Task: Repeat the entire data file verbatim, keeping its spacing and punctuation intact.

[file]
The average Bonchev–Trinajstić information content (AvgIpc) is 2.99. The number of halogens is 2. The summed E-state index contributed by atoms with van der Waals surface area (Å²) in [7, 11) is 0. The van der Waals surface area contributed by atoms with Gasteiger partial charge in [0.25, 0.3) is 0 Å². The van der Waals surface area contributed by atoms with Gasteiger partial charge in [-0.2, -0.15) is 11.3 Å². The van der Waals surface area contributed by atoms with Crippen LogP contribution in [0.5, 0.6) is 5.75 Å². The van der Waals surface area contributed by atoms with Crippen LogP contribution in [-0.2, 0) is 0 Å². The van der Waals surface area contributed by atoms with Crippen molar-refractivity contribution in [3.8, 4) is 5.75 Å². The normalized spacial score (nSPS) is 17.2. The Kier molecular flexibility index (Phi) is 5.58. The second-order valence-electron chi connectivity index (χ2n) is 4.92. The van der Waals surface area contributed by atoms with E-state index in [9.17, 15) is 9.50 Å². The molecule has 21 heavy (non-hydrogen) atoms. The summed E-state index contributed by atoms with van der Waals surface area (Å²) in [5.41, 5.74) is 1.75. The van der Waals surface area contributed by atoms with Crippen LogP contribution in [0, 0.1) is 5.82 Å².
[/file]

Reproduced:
The average Bonchev–Trinajstić information content (AvgIpc) is 2.99. The number of halogens is 2. The summed E-state index contributed by atoms with van der Waals surface area (Å²) in [7, 11) is 0. The van der Waals surface area contributed by atoms with Gasteiger partial charge in [0.25, 0.3) is 0 Å². The van der Waals surface area contributed by atoms with Gasteiger partial charge in [-0.2, -0.15) is 11.3 Å². The van der Waals surface area contributed by atoms with Crippen LogP contribution in [0.5, 0.6) is 5.75 Å². The van der Waals surface area contributed by atoms with Crippen LogP contribution in [-0.2, 0) is 0 Å². The van der Waals surface area contributed by atoms with Crippen molar-refractivity contribution in [3.8, 4) is 5.75 Å². The normalized spacial score (nSPS) is 17.2. The Kier molecular flexibility index (Phi) is 5.58. The second-order valence-electron chi connectivity index (χ2n) is 4.92. The van der Waals surface area contributed by atoms with E-state index in [9.17, 15) is 9.50 Å². The molecule has 21 heavy (non-hydrogen) atoms. The summed E-state index contributed by atoms with van der Waals surface area (Å²) in [5.41, 5.74) is 1.75. The van der Waals surface area contributed by atoms with Crippen LogP contribution in [0, 0.1) is 5.82 Å².